Keene State College fraternity Tau Kappa Epsilon (TKE) is leading the way in opioid-related risk management with its insurance rule concerning the life-saving drug Narcan.

According to TKE President Simon Jablakow, TKE and their liability insurance mandates that they have at least two doses of the drug Narcan, a nasal spray made for emergency treatment for an opioid overdose, in their fraternity house at all times.

Jablakow said the rule is in place because of the current drug climate in New Hampshire and the rest of the country.

The opioid epidemic has been getting a lot of national attention recently, but TKE has had this rule in place for 10 years.

Jablakow said the mandate has been in the fraternity’s insurance policy since TKE was re-founded in 2007.

“We’ve always just had it,” Jablakow said.

TKE Risk Management Officer Chris Howell said KSC provides TKE with “a decent amount” of Narcan.

As Risk Management officer, Howell is essentially chief of security at the TKE house. “My job is to make sure everything goes as smooth as possible…I’m the ultimate bouncer,” Howell said.

Howell said it is his responsibility to draft the list of people who work the door and stairs during a TKE social.

He said he also has the power and responsibility to remove anyone from a social who is acting out of place or dangerously.

Howell said he likes the rule. “Having Narcan on you can never really be a bad thing,” Howell said.

Howell said while he doesn’t think anyone in TKE would ever have to be treated with Narcan, in a fraternity, you never know who could stumble into an event.

“All kinds of crazy people end up in our house,” he said. “We got to deal with it.”

Howell and Jablakow both rejected the assumptions that a rise in the availability of Narcan will lead to people disregarding the dangers of opiates; Narcan could give them another chance if they overdose.

“There’s the position that Narcan extends the life of a drug addict who’s just going to keep overdosing and causing a burden to society, but I feel that’s kind of unfair,” Jablakow said. “Addiction is a more life-threatening, life-changing experience than most people understand.”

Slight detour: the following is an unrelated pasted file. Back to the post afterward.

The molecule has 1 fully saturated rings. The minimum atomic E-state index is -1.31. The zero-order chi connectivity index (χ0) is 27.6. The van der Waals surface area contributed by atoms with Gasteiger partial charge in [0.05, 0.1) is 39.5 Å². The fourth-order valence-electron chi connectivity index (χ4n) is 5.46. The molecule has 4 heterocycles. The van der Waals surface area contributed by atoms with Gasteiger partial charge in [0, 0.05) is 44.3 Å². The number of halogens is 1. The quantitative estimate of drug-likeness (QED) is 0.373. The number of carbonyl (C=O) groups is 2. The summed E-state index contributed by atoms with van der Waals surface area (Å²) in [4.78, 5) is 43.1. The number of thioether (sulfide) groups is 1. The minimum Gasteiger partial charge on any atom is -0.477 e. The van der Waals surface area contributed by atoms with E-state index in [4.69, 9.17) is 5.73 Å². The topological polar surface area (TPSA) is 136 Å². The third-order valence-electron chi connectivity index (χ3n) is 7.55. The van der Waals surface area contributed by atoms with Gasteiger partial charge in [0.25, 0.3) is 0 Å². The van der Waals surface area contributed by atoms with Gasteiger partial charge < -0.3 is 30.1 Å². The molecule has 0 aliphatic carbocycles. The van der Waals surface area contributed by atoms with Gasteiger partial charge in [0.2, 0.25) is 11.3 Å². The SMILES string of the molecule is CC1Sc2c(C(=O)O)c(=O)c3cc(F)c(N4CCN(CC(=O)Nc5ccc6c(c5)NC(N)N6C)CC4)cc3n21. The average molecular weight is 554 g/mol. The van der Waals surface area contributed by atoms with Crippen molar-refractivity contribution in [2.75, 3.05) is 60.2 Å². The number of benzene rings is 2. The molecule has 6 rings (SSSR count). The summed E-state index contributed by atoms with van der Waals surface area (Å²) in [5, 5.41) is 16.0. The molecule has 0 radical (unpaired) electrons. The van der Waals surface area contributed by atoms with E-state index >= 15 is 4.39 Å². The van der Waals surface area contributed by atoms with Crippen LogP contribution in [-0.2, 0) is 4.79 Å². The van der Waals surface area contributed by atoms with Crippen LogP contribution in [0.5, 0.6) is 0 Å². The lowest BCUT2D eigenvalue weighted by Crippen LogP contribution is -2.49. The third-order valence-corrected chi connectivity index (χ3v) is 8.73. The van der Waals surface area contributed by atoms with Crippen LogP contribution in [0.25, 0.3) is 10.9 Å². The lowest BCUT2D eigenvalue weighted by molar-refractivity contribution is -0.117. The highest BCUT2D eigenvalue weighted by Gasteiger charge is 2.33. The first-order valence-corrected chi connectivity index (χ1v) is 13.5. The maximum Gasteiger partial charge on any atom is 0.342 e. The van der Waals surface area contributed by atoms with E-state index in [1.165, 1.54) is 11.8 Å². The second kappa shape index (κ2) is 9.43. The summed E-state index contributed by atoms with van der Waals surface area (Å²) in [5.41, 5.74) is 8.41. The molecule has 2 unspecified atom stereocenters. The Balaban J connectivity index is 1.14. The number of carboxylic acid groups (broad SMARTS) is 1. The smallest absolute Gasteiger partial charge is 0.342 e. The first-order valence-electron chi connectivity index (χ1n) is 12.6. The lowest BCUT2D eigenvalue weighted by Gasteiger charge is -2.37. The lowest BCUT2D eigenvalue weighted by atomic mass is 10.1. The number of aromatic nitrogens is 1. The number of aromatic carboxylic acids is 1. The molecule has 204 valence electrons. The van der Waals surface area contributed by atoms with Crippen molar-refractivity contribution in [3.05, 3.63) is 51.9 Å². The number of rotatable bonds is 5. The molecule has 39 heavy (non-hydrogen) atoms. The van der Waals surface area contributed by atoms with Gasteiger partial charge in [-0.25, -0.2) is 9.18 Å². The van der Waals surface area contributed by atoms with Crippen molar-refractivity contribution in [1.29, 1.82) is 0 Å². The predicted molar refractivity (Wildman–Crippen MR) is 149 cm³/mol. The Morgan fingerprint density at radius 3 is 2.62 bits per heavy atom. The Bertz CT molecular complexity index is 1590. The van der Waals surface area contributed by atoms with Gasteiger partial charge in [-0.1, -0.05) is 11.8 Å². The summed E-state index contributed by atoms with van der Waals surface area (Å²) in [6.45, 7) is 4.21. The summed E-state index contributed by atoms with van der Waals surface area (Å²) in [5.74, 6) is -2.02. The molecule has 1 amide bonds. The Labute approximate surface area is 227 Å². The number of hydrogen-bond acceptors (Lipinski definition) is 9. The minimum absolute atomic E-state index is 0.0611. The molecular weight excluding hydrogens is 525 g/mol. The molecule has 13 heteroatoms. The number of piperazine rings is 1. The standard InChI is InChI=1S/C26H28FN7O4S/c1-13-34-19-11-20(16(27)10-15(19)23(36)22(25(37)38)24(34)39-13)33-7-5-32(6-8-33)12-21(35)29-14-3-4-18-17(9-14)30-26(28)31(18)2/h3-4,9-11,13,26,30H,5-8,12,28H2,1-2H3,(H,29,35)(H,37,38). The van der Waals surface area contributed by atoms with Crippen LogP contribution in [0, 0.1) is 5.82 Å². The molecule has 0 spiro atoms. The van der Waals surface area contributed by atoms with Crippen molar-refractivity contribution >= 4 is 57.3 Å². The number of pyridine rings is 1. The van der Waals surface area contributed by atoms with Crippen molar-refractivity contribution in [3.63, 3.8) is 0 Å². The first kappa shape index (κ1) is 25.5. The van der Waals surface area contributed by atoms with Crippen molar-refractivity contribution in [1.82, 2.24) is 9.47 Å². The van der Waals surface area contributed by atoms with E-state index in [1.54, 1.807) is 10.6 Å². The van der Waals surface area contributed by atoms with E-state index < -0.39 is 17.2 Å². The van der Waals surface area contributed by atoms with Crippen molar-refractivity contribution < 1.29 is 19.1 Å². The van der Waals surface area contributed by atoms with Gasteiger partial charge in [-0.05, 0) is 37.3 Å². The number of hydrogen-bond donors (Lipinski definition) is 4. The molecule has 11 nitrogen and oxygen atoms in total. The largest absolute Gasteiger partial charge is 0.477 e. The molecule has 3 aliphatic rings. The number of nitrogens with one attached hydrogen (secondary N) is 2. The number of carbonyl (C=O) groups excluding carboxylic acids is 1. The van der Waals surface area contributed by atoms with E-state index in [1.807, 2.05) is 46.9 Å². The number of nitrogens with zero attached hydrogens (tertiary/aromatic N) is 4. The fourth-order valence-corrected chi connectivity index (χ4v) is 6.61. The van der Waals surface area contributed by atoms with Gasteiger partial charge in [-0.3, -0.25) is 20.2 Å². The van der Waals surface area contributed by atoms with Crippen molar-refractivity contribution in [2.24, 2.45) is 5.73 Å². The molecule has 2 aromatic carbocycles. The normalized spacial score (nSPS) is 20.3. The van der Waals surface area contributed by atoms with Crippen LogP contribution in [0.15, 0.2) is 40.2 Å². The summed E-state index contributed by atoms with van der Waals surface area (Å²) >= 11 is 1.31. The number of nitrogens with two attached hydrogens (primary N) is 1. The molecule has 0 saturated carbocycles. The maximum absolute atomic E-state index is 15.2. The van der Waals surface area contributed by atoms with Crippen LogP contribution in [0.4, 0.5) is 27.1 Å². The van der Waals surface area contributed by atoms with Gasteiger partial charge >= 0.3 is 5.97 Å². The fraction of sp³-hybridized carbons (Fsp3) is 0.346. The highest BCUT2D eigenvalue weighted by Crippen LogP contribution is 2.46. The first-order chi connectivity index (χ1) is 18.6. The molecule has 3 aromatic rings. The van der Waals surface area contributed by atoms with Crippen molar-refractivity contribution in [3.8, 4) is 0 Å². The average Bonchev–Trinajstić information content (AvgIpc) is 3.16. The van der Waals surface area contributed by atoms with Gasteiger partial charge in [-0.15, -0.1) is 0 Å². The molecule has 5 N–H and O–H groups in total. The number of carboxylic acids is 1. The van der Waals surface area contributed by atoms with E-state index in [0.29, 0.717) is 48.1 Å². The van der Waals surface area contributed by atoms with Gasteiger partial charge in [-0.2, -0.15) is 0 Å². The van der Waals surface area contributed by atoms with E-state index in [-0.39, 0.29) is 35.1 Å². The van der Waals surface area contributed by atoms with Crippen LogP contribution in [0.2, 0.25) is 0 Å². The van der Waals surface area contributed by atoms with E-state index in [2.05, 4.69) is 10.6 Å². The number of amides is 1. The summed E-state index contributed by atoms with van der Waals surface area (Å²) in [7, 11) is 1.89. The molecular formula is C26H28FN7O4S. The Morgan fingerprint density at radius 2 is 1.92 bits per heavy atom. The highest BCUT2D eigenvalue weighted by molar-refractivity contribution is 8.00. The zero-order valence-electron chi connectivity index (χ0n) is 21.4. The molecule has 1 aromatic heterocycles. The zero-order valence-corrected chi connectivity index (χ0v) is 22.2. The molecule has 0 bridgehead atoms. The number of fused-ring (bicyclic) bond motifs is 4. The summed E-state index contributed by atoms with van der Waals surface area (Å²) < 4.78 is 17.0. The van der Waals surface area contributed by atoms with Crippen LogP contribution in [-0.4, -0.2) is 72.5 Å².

“I understand that people may think that [Narcan] might give you a free pass to go that extra mile and take that drug because you’ll possibly be saved but nobody knows we have it,” Howell said. “It would just be an emergency situation.”

Howell said if someone were to overdose at a TKE event, his course of action is to run upstairs, grab the Narcan from his safe and administer it.

KSC Coordinator of Fraternity/Sorority Life and Student Leadership Brandon Mathieu said he could get behind expanding this mandate to all Greek life at KSC.

“I’m all about taking the next step that our social Greek organizations are doing everything they can to be on their A-game in terms of risk management and policy procedure.”

Jablakow said he thinks KSC could benefit from having regular programs that teach what Narcan is and how to apply it in a safe manner.

Mathieu said that the Greeks do an annual event called “Day of Clarity,” which promotes education and awareness around substance and alcohol abuse.

He said two years ago, the event had a Narcan training open to all KSC students.

Mathieu said the next “Day of Clarity” is scheduled to happen sometime in the spring semester.

Alex Fleming can be contacted at

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